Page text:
Opioid Class Actions Trending Down

Bruce Burk

Sarasota, FL (WorkersCompensation.com) – With all the news surrounding the opioid crisis, we have seen many parties consider forming class actions to bring lawsuits against companies like Purdue Pharma. However, new evidence suggests that parties are opting to bring individual lawsuits instead of proceeding with class actions.

Many of the parties in these opioid lawsuits are local governments who have decided that it may not be in their interest to participate in the massive litigation cases that involve other states, companies, and government entities.

In fact, 98 percent of local governments involved have agree to be part of these class action lawsuits. However, 541 local governments have opted out of these cases including Palm Beach County in Florida.

These lawsuits allege that drug makers aggressively marketed opioids and stores failed to warn consumers of the possible dangers of these substances, including the possibility for addiction.

Typically, class members will be given the right to opt out of a settlement reached in a class action so that they can pursue independent lawsuits. If a settlement is reached, a large portion of the class has to approve it.

The problem with resolving things in such a large class action is that different areas of the country have different goals and expectations. People in California might feel a lot different about what has to be included in the settlement than people in South Carolina.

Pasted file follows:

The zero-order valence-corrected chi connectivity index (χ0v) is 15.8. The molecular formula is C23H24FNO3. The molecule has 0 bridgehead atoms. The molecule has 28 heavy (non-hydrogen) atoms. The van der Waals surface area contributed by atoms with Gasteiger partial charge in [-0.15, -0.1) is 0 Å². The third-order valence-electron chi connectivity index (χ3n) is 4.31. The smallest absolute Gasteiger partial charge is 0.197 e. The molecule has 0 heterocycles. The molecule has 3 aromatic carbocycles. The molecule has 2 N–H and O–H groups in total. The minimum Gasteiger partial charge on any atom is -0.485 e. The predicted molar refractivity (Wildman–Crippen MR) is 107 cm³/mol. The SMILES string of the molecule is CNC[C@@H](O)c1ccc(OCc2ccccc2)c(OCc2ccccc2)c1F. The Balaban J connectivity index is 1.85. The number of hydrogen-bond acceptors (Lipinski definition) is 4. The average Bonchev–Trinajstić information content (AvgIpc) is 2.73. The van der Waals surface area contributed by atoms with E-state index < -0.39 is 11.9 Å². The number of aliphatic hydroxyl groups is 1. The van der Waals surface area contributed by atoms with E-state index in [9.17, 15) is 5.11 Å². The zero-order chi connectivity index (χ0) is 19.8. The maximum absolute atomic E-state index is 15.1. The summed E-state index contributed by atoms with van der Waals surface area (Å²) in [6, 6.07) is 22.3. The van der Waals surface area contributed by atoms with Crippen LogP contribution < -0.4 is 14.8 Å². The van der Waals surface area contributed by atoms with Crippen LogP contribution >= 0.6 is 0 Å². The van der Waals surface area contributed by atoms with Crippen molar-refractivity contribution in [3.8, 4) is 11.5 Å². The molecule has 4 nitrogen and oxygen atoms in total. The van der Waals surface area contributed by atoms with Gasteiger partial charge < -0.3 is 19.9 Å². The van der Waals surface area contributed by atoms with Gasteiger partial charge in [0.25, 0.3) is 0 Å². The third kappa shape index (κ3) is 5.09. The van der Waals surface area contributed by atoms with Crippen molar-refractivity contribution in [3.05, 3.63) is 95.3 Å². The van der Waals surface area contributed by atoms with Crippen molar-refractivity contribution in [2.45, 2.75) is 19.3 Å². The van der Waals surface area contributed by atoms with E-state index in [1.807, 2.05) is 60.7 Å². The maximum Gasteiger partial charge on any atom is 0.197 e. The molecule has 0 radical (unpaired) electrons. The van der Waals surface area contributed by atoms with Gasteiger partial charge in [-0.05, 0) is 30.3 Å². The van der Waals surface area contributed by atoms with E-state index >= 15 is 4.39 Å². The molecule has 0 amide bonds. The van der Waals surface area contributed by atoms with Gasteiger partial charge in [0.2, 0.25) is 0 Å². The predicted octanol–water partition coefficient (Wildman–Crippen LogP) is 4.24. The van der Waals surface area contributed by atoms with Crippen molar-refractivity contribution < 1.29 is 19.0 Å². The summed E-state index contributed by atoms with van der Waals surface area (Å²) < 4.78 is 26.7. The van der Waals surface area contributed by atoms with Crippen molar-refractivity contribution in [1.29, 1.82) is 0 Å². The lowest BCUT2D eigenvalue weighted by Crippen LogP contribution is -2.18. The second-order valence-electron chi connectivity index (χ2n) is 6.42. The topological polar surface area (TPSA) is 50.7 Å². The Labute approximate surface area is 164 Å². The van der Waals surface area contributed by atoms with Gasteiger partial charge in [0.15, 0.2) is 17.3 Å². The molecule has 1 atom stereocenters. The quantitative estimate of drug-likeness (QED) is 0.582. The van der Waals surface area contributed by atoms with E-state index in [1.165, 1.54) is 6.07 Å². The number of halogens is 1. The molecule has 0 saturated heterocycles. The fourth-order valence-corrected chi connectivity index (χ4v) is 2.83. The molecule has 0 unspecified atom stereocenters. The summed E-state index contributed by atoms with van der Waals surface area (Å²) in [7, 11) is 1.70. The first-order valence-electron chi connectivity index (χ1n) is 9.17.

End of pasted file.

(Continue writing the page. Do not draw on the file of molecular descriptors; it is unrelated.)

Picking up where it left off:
If you are in a county that was largely unaffected by the opioid crisis, you may want to just remain in the class because bringing your own action can cost you time and money. But different parties value different things and may have their own reasons for wanting to bring independent actions.

For example, not everyone’s goal in litigation is money. Some people want to have their story heard. If you are a small town that has families who had deaths due to addiction to opioids, maybe you value being able to tell your story to the jury over the pharmaceutical companies checkbook. Maybe you want to see the company brought to justice in the form of an actual judgment or verdict.

Moreover, maybe a party values control over the litigation. If you are part of a class action, you have to go with the waves of the class. If you bring your own lawsuit, then you can control when and how the lawsuit is brought.

Another advantage is that you would get to control the evidence. Maybe you have certain people who want to be called as witnesses who were impacted by dangerous opioids. Perhaps you have specific documents, video or other evidence and you want your state or local government to be in control of how the evidence is presented.

Finally, it may be easier to settle with parties individually than with a large class of parties. For example, if it is just one party who wants a smaller amount of money, the defendants may be willing to cut a deal individually because the amount of money involved is smaller than the millions or billions of dollars it would take to settle the class action.

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